When I started looking at undergraduate colleges in the UK, their collegiate system immediately appealed to me. Unique to the UK, universities such as the University of Oxford and the University of Cambridge, these colleges serve as your home away from home. My college, Lucy Cavendish, at the University of Cambridge has become my safe space where I can return after an overwhelming day. It’s where I’ve met my closest friends, eaten my best meals and made some of my best memories. So, here’s everything you need to know about the collegiate system.
What is the collegiate system?
In the UK, the collegiate system is a way of organising students. For example, ‘Oxbridge’, a portmanteau for the Universities of Oxford and Cambridge, has several constituent colleges, which often correspond with their ‘Sister Colleges’. Here, rather than only being a member of your course department and the university, you also belong to a particular college as well. These are not separate teaching institutions from the university itself since lectures and practical classes are conducted across the course. Instead, colleges serve as communal spaces where students predominantly live, dine and socialise.
Apart from this, a college’s primary responsibilities include admitting students, providing pastoral support and arranging supervisions or tutorials.
What are the benefits of the collegiate system?
The main benefit of the collegiate system is that it provides more personal contact hours and attention, due to tutorials or supervisions. In addition to traditional lectures, classes and laboratories (for STEM students), all undergraduate students at Oxbridge have weekly tutorials or supervisions where leading experts in your field personally tutor you. Typically, you submit a problem-set or an essay a day before your tutorial and discuss it during your weekly session, where you will discuss, debate and dig deeper into the topic.
Besides this, the smaller community of the college system offers a sense of comfort. The college system is similar to a smaller school where you essentially step into another school year with 100-150 students from your college. Understandably, this provides another layer of familiarity and security.
How do I choose a college to which to apply?
The University of Cambridge has 31 autonomous colleges and choosing just one to which you want to apply is tricky. Identifying, researching and evaluating the parameters step-by-step will guide your decision!
Here are the 10 factors I considered when choosing my college at the University of Cambridge:
1) Academic prestige and competition:
- Academic rigour:
Each year, Varsity, an independent student newspaper for the University of Cambridge releases an unofficial list called The Tompkins Table that ranks the colleges based on the undergraduate students’ scores in each year’s examinations. However, many confounding factors, including legacy students, complicate the Tompkins rankings of ‘prestige’.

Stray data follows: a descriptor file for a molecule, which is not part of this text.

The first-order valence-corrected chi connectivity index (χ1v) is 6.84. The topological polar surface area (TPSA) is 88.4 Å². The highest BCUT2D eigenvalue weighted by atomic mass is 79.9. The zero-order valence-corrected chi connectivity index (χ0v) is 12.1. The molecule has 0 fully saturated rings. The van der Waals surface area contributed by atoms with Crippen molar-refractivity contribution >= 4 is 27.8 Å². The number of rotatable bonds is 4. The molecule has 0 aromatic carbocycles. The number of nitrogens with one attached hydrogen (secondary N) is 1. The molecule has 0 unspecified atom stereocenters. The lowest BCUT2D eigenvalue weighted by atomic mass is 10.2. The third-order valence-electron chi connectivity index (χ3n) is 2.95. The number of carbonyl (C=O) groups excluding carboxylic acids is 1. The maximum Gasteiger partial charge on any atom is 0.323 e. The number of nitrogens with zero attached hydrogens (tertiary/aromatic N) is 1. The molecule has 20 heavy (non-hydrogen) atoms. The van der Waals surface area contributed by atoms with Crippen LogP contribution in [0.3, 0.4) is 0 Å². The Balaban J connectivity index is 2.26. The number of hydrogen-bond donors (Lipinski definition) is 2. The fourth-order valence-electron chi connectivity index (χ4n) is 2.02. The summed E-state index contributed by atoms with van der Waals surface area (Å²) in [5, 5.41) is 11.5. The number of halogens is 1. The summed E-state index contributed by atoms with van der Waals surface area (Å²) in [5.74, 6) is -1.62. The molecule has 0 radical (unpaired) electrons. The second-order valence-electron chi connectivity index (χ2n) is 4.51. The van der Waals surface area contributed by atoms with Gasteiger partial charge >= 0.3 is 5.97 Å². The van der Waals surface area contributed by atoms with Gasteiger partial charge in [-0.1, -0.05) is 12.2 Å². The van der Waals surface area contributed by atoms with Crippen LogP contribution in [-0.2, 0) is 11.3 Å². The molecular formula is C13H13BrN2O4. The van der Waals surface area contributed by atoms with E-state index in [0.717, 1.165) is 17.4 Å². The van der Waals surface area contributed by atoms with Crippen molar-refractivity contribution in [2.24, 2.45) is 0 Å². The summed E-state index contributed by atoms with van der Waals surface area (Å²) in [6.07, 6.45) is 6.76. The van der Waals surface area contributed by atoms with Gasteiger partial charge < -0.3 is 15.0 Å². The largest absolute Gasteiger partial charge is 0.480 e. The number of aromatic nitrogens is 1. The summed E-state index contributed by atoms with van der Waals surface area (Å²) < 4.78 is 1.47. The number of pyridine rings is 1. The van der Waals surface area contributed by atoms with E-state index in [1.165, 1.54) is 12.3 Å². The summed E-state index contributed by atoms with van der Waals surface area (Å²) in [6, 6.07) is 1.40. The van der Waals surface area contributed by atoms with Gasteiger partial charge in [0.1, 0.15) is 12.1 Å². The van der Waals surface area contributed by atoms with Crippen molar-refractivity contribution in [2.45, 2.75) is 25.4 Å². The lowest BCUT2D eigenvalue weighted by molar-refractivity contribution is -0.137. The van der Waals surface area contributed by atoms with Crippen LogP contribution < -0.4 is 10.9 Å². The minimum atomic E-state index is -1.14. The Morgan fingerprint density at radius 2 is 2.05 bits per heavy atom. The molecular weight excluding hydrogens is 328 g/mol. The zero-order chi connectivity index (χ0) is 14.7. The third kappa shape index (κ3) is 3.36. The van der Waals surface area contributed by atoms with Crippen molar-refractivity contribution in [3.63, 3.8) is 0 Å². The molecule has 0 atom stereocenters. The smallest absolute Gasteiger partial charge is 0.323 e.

As mentioned above, the university centrally delivers a majority of your education. However, your Director of Studies (DoS) and the Supervisors that they appoint are usually from within your college. Supervisions are often with your college peers, who read the same modules. If you would like to work with a particular researcher, it may be worth checking if they belong to a specific college as this may open some doors for you in the future.
- Admission requirements:
At the University of Cambridge, entry requirements and additional admission assessments can differ depending on the college. For example, if you are applying to read mathematics and want to choose Churchill as your college, you will need a 7 in Higher Level (HL) Mathematics if you’re studying the IBDP curriculum, along with a written assessment. However, at Trinity, a 7 in HL Mathematics is not specified, but to be eligible to apply to the university, you need a 7, 7, 6 in your HL subjects and are required to take HL Mathematics. While it is important to look into these factors, I would suggest that you don’t dismiss a college just because of its requirements because performing well in these aspects can increase your chances of securing a place.
Some colleges are considered more competitive than others as determined by their applicant-to-offer ratio. However, this also depends on the course and year of application. Due to its variability and fluctuating competition, it is difficult to predict an outcome.
There are some demographic restrictions that limit the colleges to which you can apply. For example, Hughes Hall, St Edmund’s and Wolfson College only accept mature students (over 21 years old). Meanwhile, Murray Edwards and Newnham only accept female students. Also, some colleges do not offer particular courses. For example, Girton College offers all courses except Education and History of Art, while Peterhouse doesn’t offer Education, Geography, Land Economy, Psychological and Behavioural Sciences and Veterinary Medicine. Information about the courses offered by each college is accessible on their website.
The Cambridge city centre is where most of the magic happens. You may prefer being close to this historical and culturally fulfilling area, or maybe you’re just lazy like me! Colleges such as Girton and Homerton are almost a 30–50-minute walk away. However, many Cambridge students use a bike, which significantly reduces the commute. In fact, Cambridgeshire is the cycling capital of the UK! Meanwhile, ‘central colleges’, such as King’s and Trinity, attract many tourists and may not be ideal for those who prefer a quieter education environment.